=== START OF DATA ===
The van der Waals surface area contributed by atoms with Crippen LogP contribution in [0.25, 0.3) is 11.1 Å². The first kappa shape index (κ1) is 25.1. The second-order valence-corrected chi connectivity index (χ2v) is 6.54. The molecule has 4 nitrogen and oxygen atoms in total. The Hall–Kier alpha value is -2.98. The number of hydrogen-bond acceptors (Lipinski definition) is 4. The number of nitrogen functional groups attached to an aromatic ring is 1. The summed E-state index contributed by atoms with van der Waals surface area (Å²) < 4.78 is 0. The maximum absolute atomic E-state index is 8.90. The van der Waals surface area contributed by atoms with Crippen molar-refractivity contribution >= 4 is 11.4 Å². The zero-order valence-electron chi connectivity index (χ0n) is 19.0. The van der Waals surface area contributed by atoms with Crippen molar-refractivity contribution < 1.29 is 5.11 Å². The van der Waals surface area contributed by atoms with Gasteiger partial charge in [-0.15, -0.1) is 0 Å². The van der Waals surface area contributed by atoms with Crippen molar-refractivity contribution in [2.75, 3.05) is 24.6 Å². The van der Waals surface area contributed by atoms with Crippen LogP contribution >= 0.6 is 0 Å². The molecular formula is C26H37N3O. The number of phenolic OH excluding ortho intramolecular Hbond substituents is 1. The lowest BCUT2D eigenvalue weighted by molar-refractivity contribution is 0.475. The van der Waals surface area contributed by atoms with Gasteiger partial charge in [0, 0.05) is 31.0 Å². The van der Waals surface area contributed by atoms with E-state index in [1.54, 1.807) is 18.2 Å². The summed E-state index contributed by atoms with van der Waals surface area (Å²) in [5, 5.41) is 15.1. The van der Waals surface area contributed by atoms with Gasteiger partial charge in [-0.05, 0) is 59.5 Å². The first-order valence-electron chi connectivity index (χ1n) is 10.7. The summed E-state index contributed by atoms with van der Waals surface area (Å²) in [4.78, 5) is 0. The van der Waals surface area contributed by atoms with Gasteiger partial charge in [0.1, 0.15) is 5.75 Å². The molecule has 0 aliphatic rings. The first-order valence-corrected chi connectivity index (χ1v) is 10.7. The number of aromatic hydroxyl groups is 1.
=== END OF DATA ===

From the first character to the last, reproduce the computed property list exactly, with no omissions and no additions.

The van der Waals surface area contributed by atoms with Crippen LogP contribution in [0.25, 0.3) is 11.1 Å². The first kappa shape index (κ1) is 25.1. The second-order valence-corrected chi connectivity index (χ2v) is 6.54. The molecule has 4 nitrogen and oxygen atoms in total. The Hall–Kier alpha value is -2.98. The number of hydrogen-bond acceptors (Lipinski definition) is 4. The number of nitrogen functional groups attached to an aromatic ring is 1. The summed E-state index contributed by atoms with van der Waals surface area (Å²) < 4.78 is 0. The maximum absolute atomic E-state index is 8.90. The van der Waals surface area contributed by atoms with Crippen molar-refractivity contribution >= 4 is 11.4 Å². The zero-order valence-electron chi connectivity index (χ0n) is 19.0. The van der Waals surface area contributed by atoms with Crippen molar-refractivity contribution < 1.29 is 5.11 Å². The van der Waals surface area contributed by atoms with Gasteiger partial charge in [-0.15, -0.1) is 0 Å². The van der Waals surface area contributed by atoms with Crippen molar-refractivity contribution in [2.75, 3.05) is 24.6 Å². The van der Waals surface area contributed by atoms with Crippen LogP contribution >= 0.6 is 0 Å². The molecular formula is C26H37N3O. The number of phenolic OH excluding ortho intramolecular Hbond substituents is 1. The lowest BCUT2D eigenvalue weighted by molar-refractivity contribution is 0.475. The van der Waals surface area contributed by atoms with Gasteiger partial charge in [0, 0.05) is 31.0 Å². The van der Waals surface area contributed by atoms with E-state index in [1.54, 1.807) is 18.2 Å². The summed E-state index contributed by atoms with van der Waals surface area (Å²) in [5, 5.41) is 15.1. The van der Waals surface area contributed by atoms with Gasteiger partial charge in [-0.05, 0) is 59.5 Å². The first-order valence-electron chi connectivity index (χ1n) is 10.7. The summed E-state index contributed by atoms with van der Waals surface area (Å²) in [4.78, 5) is 0. The van der Waals surface area contributed by atoms with Gasteiger partial charge in [0.1, 0.15) is 5.75 Å². The molecule has 0 aliphatic rings. The first-order valence-corrected chi connectivity index (χ1v) is 10.7. The number of aromatic hydroxyl groups is 1.